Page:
Oh…wait a second! I may not need to go any further here! My closest “-agnosia” was perhaps Auditory Agnosia but it didn’t seem to fit. And then there was Sensorineural Hearing Loss which I was heading towards with the inner ear problems.

I think I have it here though! Take a look at this.  Auditory Processing Disorder.  And it’s comorbid with AD(H)D, Autism and Asperger’s!

Ah, it feels good to make a nice, geeky post like this again. It’s been a while!


  1. I’m pretty sure I have some form of APD. Holy hell, I sometime have to ask people three or four times because I just can’t “hear” what they’re saying. I can physically hear them, but I can’t understand them. I rely a lot on lip reading and context to help me make sense of language. When I’m home, I watch TV with the captioning on because it’s easier for me to read in conjunction with listening. Watching TV where the sound and the video is slightly off drives me batty.


  2. Hi katm, interesting. I have also felt the same way about looking at peoples’ mouths when they speak to gain a better understanding of what they are saying. For me, I think it also falls in line with not being able to make eye contact at times, too.

    Do you have issues with eye contact?

    That is also very interesting about the captions for television. You see, I would be the exact opposite for that because I think my ADD brain wouldn’t be able to concentrate well enough. I wouldn’t be able to keep up the focus. However, I definitely agree with the annoyance of sound and video not being in sync.

    You also reminded me of something else re: watching television. Sometimes I have been so overstimulated I haven’t even been able to make eye contact with the characters on the screen! *laughing*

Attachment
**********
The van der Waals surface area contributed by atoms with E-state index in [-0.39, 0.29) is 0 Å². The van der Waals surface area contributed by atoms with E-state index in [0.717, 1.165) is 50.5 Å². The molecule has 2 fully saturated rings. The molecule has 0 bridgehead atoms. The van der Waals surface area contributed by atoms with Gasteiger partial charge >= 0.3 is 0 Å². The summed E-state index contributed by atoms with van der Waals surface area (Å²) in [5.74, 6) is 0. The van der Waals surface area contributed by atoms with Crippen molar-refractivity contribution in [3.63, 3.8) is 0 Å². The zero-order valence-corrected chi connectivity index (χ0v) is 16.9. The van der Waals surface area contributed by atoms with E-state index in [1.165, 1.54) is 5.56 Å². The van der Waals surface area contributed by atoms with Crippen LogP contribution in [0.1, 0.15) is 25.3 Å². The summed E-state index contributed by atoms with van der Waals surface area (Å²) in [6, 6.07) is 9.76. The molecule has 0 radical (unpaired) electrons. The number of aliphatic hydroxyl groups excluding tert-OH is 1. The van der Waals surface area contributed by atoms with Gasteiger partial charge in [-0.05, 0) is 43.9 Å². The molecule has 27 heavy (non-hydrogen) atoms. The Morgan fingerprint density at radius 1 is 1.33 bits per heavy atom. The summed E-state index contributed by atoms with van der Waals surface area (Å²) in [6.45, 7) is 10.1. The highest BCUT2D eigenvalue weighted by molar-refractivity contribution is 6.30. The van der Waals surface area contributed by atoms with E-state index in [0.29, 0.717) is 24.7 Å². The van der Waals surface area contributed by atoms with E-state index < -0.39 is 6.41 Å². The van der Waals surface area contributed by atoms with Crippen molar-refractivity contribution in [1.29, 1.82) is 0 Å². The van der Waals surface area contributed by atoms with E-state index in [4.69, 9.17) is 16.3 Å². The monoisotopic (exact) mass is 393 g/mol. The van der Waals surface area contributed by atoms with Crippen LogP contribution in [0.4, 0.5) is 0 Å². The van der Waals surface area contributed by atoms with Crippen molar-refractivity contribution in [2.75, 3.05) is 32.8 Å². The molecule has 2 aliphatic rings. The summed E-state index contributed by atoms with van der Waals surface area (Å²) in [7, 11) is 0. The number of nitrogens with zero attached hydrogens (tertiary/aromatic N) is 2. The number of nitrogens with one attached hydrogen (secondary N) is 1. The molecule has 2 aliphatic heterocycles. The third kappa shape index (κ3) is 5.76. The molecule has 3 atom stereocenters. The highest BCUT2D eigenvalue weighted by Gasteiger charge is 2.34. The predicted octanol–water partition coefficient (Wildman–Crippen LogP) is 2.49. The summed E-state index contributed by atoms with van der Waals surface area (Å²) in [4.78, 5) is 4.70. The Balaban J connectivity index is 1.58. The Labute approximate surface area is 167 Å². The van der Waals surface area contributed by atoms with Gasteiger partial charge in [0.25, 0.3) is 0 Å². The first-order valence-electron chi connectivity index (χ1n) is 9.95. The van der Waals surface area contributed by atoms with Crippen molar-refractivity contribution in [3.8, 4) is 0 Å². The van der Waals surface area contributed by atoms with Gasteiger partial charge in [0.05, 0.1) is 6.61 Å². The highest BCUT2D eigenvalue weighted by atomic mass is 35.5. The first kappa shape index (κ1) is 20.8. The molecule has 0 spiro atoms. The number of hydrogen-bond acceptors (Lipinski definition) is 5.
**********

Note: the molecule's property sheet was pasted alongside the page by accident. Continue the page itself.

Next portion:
Wow…our brains can certainly be something else, can’t they?


  3. Sometimes I wonder if my brain is really a brain………..

    Oh well.

    Yeah, I definitely have trouble with eye contact. I’m probably somewhere on the PDD spectrum too. Aspie maybe? I dunno. I do a lot better with online relationships than I do with in person ones.


  4. Hi katm, I know. Well, I would propose to you that at least you actually have something in your head. The majority of the time, I think don’t think there’s anything in mine.

    Except, perhaps, a sweeping vortex that sucks the rest of me straight down into hell.

    If not that, well, there must be some other reason why I always end up there *rolls eyes*

    Sure, it sounds like you could be on the Spectrum. Who knows? But enough pieces of the pie will get you into the Bakery!

    Another interesting comment is that you seem to do better in relationships online than with people in person. That one made me think a little.

    I guess for me, a relationship is a relationship. Online, offline…it all boils down to the same thing. I think I may be headed off into practising some sort of odd Philosophical Reductionism or something as opposed to Developmental Disorders, here.

    However, I can handle both in person or online, I guess.


  5. raginggenius

    You crack me up :)

    I am coming up on the Manic side of life, that’s where I get in the most trouble!! Haven’t started studdering yet so I haven’t peaked yet. Ramble, ramble, ramble, yak,yak,yak :)


  6. raginggenius

    I see the depression help buttons, but where is the Manic Moment buttons. AAAAAAAHHHHHHH!!!!!!!!


  7. Hey raginggenius…uh oh…be careful. Try not to get in trouble.

    Thanks for saying that I crack you up. I hope it’s not just because you’re starting to swing a bit high there! Do I still crack you up when you’re feeling stable?

    Again, you try and be good and not get yourself into any trouble.

    Take care,


  8. raginggenius

    Of course, I think I can think straight most of the time. He heheheheheeh.


  9. Hi raginggenius. You are too funny. Even if I am nowhere close to any kind of cycling spree, I have serious doubts about ever thinking straight!

    Just kidding. Let’s say some days are better than others? Like you wrote: “…most of the time.”